Top picture shows Ben...
...and in this bottom picture we see Addy working the draw knife.

Writing with a quill pen and ink was also
something they enjoyed doing.

My grandson enjoys candle dipping.
I believe he was seven years old here.

Look how proud my grandson is,  
holding the first candle he ever dipped!
As he should be!
I hope my grandkids will continue this interest.  Their other grandfather,  who is a jack-of-all-trades,  also guides them,  though in a more modern way.  How cool!  Best of the past and the present.
We also tried to teach our own children well when they,  too,  were young...
Here's my daughter at age seven dipping candles
at the 1760 Daggett Farm House.
She is now an adult.
"It is in this way we can be reminded that history is much more than a strictly educational process.  Truly understanding the past is a matter of  experience as well as knowledge;  it is a striving to make a spiritual,  emotional,  poetic,  dramatic,  and inspirational connection with our forebears.  It is about our personal reactions to the challenges of living in previous centuries and earlier cultures,  and our understanding of what makes one century different from another.  We know what love,  fear,  pain,  anger,  grief,  sadness,  and anxiety is like today.  Those in the past knew as well.  This is the human relation we have with our forebears."   Ian Mortimer - Author


We tend to think of changes in the past as we do with change today:  instantaneous.  Almost overnight.  But that simply was not the case in those ancient days.  Not even with the somewhat more recent industrial revolution  (if you want to call 200 years ago  "more recent").  All things took time to catch on.
As I continue to study the B.C.  and early A.D.  periods in human history,  it becomes more and more apparent that early history was very slow to change.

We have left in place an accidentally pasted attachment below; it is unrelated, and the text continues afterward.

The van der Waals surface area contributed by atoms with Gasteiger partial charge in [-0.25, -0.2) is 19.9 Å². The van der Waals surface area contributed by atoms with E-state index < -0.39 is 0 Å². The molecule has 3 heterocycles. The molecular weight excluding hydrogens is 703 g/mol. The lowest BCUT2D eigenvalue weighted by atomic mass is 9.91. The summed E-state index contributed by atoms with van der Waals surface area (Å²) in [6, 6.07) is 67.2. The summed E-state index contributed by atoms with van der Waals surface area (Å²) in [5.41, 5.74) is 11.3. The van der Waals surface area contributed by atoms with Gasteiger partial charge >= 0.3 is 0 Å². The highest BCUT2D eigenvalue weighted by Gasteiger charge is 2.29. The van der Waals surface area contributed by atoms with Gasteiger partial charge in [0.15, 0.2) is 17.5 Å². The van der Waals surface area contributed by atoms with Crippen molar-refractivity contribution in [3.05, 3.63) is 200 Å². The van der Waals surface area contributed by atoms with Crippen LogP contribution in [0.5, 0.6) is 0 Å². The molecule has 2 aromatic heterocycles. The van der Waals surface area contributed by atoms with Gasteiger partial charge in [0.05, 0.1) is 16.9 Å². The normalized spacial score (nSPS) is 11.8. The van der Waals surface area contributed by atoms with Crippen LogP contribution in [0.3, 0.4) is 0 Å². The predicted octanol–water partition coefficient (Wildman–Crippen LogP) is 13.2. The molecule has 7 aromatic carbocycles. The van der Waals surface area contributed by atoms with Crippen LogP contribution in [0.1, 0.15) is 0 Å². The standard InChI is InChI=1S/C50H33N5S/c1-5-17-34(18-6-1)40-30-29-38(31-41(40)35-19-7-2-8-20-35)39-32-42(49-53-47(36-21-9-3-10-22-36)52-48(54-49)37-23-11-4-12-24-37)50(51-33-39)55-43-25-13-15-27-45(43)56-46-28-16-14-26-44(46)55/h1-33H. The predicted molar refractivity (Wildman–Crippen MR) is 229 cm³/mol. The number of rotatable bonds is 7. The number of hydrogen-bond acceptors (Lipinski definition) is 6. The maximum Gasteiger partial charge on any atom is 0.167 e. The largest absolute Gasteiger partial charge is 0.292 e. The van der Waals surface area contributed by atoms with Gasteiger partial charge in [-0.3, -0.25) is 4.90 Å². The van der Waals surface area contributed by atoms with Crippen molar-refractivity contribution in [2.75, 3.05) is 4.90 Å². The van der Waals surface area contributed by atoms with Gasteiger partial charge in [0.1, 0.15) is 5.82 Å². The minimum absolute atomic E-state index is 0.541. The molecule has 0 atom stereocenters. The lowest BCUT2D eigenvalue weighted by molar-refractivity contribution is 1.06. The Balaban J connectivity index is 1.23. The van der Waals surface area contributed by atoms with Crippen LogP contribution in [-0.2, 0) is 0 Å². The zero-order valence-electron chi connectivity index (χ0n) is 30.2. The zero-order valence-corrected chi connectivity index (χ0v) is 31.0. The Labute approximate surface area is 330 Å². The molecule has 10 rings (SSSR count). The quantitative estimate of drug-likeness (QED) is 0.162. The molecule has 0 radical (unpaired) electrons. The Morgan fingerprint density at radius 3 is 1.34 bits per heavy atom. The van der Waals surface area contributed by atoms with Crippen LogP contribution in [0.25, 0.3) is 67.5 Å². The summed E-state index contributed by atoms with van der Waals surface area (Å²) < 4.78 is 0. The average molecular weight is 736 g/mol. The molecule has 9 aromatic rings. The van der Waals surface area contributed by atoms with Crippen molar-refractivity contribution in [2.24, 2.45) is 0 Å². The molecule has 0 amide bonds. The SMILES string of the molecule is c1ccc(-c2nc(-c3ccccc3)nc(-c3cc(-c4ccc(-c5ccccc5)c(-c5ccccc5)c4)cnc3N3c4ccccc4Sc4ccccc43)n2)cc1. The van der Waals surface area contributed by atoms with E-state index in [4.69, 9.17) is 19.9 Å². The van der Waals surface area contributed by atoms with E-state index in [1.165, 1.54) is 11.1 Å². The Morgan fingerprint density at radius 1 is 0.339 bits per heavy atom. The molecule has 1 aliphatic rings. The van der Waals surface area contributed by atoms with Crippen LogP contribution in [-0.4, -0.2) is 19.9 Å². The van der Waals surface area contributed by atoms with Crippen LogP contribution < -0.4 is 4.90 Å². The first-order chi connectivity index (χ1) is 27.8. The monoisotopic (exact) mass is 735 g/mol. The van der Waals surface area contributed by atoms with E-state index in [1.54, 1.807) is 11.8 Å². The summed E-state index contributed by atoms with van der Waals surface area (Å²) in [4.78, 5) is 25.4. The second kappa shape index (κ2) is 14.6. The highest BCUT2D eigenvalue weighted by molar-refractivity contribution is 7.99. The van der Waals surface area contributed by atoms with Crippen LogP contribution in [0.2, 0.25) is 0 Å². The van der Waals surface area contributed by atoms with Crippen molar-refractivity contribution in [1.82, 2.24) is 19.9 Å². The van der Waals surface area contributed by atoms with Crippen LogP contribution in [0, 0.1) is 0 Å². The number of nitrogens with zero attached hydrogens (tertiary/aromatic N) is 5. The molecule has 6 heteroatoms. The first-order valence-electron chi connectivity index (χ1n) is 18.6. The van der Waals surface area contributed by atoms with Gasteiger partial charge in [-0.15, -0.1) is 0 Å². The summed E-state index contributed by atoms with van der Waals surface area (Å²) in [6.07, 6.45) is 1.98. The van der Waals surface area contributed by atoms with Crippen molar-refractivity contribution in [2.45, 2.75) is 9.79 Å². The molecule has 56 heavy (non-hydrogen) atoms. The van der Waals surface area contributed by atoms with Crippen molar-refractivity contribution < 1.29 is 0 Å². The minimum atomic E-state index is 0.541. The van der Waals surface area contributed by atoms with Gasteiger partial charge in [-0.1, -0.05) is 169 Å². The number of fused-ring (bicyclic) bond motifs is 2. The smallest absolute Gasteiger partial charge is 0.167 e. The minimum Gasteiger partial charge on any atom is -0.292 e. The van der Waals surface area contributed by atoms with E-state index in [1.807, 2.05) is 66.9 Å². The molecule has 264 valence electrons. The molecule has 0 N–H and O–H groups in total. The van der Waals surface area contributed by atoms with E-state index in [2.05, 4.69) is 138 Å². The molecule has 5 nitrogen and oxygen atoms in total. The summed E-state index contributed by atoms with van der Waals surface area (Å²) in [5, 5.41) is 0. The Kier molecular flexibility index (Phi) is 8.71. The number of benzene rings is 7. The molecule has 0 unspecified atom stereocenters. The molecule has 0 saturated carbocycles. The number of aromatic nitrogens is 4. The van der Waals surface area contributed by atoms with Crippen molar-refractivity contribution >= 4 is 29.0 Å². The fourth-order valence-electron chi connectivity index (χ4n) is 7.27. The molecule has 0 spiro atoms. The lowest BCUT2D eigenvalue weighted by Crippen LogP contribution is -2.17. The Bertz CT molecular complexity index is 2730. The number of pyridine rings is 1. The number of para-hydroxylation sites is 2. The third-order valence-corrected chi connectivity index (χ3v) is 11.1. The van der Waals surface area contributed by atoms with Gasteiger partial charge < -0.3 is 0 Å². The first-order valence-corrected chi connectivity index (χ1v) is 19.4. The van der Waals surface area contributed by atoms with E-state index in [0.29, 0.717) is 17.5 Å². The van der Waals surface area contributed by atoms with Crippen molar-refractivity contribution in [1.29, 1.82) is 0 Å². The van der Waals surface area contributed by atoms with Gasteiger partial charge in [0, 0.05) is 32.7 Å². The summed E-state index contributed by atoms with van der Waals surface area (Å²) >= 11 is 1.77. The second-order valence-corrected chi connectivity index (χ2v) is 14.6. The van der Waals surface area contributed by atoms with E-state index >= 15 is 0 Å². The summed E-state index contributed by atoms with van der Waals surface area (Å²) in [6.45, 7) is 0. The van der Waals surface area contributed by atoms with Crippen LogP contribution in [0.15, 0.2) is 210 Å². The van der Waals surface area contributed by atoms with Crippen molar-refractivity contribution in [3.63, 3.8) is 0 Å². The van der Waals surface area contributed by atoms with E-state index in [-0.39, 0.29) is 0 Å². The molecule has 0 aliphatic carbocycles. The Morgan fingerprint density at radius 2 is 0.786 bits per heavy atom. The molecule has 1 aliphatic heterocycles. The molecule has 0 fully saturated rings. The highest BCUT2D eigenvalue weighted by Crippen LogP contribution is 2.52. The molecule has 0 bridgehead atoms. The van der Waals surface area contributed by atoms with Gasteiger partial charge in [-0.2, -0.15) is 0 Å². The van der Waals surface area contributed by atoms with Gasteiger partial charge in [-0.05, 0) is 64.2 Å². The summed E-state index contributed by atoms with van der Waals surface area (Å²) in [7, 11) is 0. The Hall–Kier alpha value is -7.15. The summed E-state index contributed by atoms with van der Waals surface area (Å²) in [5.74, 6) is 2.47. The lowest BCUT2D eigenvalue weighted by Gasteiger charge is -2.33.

An early wheel made of a solid piece of wood.
Not sure of its age.
We need to remember that change,  which is at a lightning pace in our modern world  (often occurring daily),  went at a snail's pace centuries ago.  If you research world history,  you'll find inventions generally did not get around very fast.  For a great example,  let's look at the wheel.  Most tend to assume that when the wheel was invented,  it was used for moving things from one area to another...for transportation.  But the first wheels were not used for transportation.  According to various early world history books,  evidence indicates they were created to serve as potter's wheels,  and this happened around 3500 to 4,000 B.C.  in Mesopotamia  (in Lower Mesopotamia - now modern-​​day Iraq),  where the Sumerian people inserted rotating axles into solid discs of wood for them to spin in helping to make bowls and drinking vessels out of clay.  It then took about 300 years more before someone figured out to use these spinning pottery tools/wheels for mobility on chariots.  
Three hundred years!
Fascinating...(HERE is an excellent post - for kids - on what is thought to be the wheel's basic history).
You can look up how people lived 5,000 years ago or 2,000 years ago,  and there is not a great difference.  Oh,  mind!  That's not to say there aren't some  differences,  but not anything that would be extremely noticeable.  Time just seemed to move slower...


One more quick one:
Not long before I retired from my parapro job at a local high school  (2023),  I asked the students in my class:
"Who do you think is smarter - people of today or people of the past?"
In general,  most of the kids said the people of today,  with their reasoning being we had cell phones,  cars,  travel to Mars,  etc.
So I nodded in somewhat agreement and asked,  "So...who here has ever started a fire without a match?"